Ray-tracing and the Heterogeneous SoC is amazingly interesting engineering-wise. The use of NVLink as well…
But all their metrics shown here are BS. There is literally no frame of reference so they basically mean nothing. Also i wonder why they added tensor-flow cores. I wonder how could those be used on a consumer setting. It could be that these are meant for small workstations and enthusiasts that do not respect their money and the more consumer friendly cards like the 2060 will be different.
Pricing is absurd, 12nm is basically 14nm++, minor tweaks and larger reticule limit, at best its a half-way node… Its basically mature 14nm… At this stage last node we had the 980ti release for 650USD at 600sq mm, the 10xx series saw prices rises substantially and even moreso this time…
If we extrapolate the 980ti up to the size of the RX2080ti then pricing should be as previously rumored $800 which frankly is not that bad given what it would replace the 1080ti… But no it MSRPs for 1,000USD, but we all know that the Founders price will be the new MSRP, so realistically they are just upping the price 50% for 50% more die area…
This is unbelievable, that they would release a new series on the same node, make all the dies bigger, scale up the price, and effectively give no perf/$$$ gains. Worse still because some of the die is now Raytracing HW and Tensor Cores overall performance per dollar might actually be worse!
And we all know with 7nm basically ready (even if yields rumored to be dog poop ATM) that in 1yr time they will come out with a 7nm series… So even though they know they will put out a new gen next year, they want to charge these absurd prices!
Yeah the flagship is 25% larger than the GTX 980ti and almost 2x the price if the real MSRP is the 1200USD ‘Founders Edition’ and not the 1,000USD ‘pretend MSRP’… That is a 47% hike in pricing per sq mm over 2 generations of GPUs…
Or a 21.5% increase per year. Based on this next gens flagship 750sq mm part could be 1500USD… Or about 1.3K for a smaller die roughly the size of the aforementioned 980ti (600sq mm). When previously that would be a $600 part…
Whats next, charging you money for advanced support to ‘fund the development of future features’ or some marketing BS that is code for give us $3-5 a month to access the drivers and whatnot needed to get the most out of your cards…
Think about it, the average person pays $200ish for their cards, nvidia is only making maybe 50% out of that? If that? Over a 24 month release cycle at $5 a month they could extract another 120USD pure profit and at least double their profit…
Pay $700 current flagship (75% the size of flagship before it and $100 more)
Pay $1200 this coming flagship
Pay $1500 next years flagship, +$5-10 a month for S/W Updates? 1620-1740USD total… Really???
They’re ‘mixed mode’ - Hybrid renderers.
Rasterization for the heavy lifting and raytracing for the ‘extra shiny’ effects
I also suspect that several of the demos are not fully realtime ‘game’ renders, particularly the reflection heavy Battlefield 5 amsterdam scene seems like a small demo setpiece, specifically made to showcase RTX.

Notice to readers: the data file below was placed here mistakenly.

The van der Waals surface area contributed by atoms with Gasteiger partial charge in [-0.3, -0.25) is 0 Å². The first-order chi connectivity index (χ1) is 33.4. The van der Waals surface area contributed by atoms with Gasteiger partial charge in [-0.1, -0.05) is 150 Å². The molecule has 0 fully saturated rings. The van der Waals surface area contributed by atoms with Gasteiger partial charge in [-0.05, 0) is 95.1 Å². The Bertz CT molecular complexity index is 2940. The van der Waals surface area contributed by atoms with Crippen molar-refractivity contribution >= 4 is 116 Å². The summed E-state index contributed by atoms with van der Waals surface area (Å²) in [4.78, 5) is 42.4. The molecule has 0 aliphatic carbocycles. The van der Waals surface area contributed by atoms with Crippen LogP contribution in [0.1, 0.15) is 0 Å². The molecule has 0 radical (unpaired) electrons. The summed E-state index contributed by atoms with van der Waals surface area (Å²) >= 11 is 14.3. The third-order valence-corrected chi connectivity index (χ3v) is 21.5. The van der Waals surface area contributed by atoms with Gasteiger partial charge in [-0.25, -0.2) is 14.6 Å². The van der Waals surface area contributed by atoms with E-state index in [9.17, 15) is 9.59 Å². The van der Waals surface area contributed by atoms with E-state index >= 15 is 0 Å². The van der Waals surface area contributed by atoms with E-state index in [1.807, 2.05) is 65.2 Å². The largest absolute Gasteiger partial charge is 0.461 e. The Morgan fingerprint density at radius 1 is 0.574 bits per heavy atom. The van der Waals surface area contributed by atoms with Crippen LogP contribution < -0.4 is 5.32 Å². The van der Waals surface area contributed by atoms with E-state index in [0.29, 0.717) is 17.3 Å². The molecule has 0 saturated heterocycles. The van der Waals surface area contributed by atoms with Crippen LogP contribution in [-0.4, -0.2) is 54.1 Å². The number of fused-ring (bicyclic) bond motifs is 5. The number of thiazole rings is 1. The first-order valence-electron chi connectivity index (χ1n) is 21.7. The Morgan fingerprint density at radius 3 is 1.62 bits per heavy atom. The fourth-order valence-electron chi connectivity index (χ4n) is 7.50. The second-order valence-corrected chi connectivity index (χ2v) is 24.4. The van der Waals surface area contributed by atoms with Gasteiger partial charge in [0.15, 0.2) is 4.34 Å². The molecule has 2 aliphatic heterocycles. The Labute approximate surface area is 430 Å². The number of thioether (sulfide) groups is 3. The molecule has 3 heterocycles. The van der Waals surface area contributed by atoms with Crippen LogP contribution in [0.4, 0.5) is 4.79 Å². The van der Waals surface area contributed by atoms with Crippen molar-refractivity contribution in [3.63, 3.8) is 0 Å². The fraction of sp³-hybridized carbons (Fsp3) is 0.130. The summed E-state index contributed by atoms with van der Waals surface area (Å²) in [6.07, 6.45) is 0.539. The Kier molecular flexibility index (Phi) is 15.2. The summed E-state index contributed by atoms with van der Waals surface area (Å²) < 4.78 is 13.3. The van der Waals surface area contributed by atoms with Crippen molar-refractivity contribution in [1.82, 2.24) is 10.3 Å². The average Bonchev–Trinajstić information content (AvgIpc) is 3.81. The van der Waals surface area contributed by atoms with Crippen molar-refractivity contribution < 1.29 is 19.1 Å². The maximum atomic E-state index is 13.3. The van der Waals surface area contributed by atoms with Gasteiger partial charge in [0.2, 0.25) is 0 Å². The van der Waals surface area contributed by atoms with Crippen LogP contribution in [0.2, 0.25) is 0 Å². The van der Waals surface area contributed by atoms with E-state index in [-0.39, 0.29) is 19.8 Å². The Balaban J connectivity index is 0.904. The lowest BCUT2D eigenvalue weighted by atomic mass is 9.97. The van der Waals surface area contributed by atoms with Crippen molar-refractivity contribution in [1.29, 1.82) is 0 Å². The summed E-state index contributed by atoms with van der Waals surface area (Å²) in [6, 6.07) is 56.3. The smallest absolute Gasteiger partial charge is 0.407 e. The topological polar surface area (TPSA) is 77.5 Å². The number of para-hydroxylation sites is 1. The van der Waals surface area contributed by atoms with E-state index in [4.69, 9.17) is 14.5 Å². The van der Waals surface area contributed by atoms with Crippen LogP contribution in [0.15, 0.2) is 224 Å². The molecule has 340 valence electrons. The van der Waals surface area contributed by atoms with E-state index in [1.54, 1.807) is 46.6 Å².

Until this becomes a global standard across brands this is essentially hardware exclusive gameworks. If AMD were to release cards capable of ray tracing how much you wanna bet this wouldn’t work on them?
Sidenote, this shit explains why Metro got delayed, it got shoe horned in at the last second.
I’ve said since before that the Nvidia RTX middleware is Gameworks 2.0.
That said though if you have a look in this thread:
You will see that I have posted various sources for the standardized DirectX and Vulkan Raytracing API’s/Demo’s.
It should also be said that the RT and Tensor Cores are not particularly special / novel on their own in terms of how they function, the inclusion of them however together within a graphics SM is novel.
You can be sure to see similar features from AMD, Intel and PowerVR as the Machine Learning and Ray tracer wars slowly begin.
Of note: raytracing does not require these RT or Tensor cores. You can do raytracing (even realtime) on current gen hardware with Vulkan or DirectX just fine. It’s just not specially accelerated with dedicated hardware.
The way they’re treating these RTX cards like their own ecosystem leads me to believe these ray tracing render features will be made exclusive to these cards while you’re saying they will not was wondering if you had more information or if we’re both speaking purely speculation.
The hardware that enables Raytracing and the Tensor cores is not particularly special, anyone willing to make a big die GPU can implement them.
They’re also exposed via the driver in a way that Vulkan, OpenGL and DirectX will be able to use them to accelerate specific compute operations. Think of it like SSE4 or AVX in a CPU.
RTX (Or OptiX Raytracing Middleware) is just a collection of code and prebuilt effects put together by Nvidia into a library that talks to the API & the display driver. It’s meant to make it easy for developers to just drop raytracing capabilities into their existing projects.
But of course you could just write a raytracer with Vulkan API code without RTX, run it on say a Vega64 at a slower pace or then alternatively have aspects of it accelerated via the extra hardware features exposed by the driver on Nvidia GeForce RTX hardware.
In the end it all comes down to the software implementation that developers use, do they code their own raytracer code and handle all GPU’s nicely, or do they just drop in Nvidia RTX middleware which will undoubtedly favour newer Nvidia Hardware.